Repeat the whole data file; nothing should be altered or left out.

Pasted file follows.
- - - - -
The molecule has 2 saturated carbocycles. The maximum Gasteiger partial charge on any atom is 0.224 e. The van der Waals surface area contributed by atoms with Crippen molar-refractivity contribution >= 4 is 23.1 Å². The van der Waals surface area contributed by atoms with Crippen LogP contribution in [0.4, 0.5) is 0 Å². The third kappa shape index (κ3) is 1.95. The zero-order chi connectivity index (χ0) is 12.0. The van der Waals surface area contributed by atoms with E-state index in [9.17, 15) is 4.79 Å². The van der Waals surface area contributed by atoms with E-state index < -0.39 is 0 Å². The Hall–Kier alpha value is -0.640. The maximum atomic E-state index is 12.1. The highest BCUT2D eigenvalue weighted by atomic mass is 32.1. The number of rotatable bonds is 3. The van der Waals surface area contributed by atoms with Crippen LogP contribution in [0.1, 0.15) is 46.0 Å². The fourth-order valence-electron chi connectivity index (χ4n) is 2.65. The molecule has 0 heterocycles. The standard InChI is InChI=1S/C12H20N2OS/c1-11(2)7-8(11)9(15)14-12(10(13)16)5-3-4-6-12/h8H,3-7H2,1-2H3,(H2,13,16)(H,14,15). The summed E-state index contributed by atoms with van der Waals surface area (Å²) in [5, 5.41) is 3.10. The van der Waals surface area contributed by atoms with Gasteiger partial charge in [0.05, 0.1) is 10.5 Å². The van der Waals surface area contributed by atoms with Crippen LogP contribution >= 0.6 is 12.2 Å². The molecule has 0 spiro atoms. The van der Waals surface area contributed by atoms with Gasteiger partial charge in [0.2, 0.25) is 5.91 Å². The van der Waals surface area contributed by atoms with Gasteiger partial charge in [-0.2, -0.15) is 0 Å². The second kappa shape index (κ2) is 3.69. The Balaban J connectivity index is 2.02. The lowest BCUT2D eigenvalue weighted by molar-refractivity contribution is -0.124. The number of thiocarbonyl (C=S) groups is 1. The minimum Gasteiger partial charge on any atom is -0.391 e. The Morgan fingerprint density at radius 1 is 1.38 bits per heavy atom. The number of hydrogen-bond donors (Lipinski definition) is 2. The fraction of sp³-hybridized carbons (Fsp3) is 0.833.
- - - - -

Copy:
The molecule has 2 saturated carbocycles. The maximum Gasteiger partial charge on any atom is 0.224 e. The van der Waals surface area contributed by atoms with Crippen molar-refractivity contribution >= 4 is 23.1 Å². The van der Waals surface area contributed by atoms with Crippen LogP contribution in [0.4, 0.5) is 0 Å². The third kappa shape index (κ3) is 1.95. The zero-order chi connectivity index (χ0) is 12.0. The van der Waals surface area contributed by atoms with E-state index in [9.17, 15) is 4.79 Å². The van der Waals surface area contributed by atoms with E-state index < -0.39 is 0 Å². The Hall–Kier alpha value is -0.640. The maximum atomic E-state index is 12.1. The highest BCUT2D eigenvalue weighted by atomic mass is 32.1. The number of rotatable bonds is 3. The van der Waals surface area contributed by atoms with Crippen LogP contribution in [0.1, 0.15) is 46.0 Å². The fourth-order valence-electron chi connectivity index (χ4n) is 2.65. The molecule has 0 heterocycles. The standard InChI is InChI=1S/C12H20N2OS/c1-11(2)7-8(11)9(15)14-12(10(13)16)5-3-4-6-12/h8H,3-7H2,1-2H3,(H2,13,16)(H,14,15). The summed E-state index contributed by atoms with van der Waals surface area (Å²) in [5, 5.41) is 3.10. The van der Waals surface area contributed by atoms with Gasteiger partial charge in [0.05, 0.1) is 10.5 Å². The van der Waals surface area contributed by atoms with Crippen LogP contribution >= 0.6 is 12.2 Å². The molecule has 0 spiro atoms. The van der Waals surface area contributed by atoms with Gasteiger partial charge in [0.2, 0.25) is 5.91 Å². The van der Waals surface area contributed by atoms with Gasteiger partial charge in [-0.2, -0.15) is 0 Å². The second kappa shape index (κ2) is 3.69. The Balaban J connectivity index is 2.02. The lowest BCUT2D eigenvalue weighted by molar-refractivity contribution is -0.124. The number of thiocarbonyl (C=S) groups is 1. The minimum Gasteiger partial charge on any atom is -0.391 e. The Morgan fingerprint density at radius 1 is 1.38 bits per heavy atom. The number of hydrogen-bond donors (Lipinski definition) is 2. The fraction of sp³-hybridized carbons (Fsp3) is 0.833.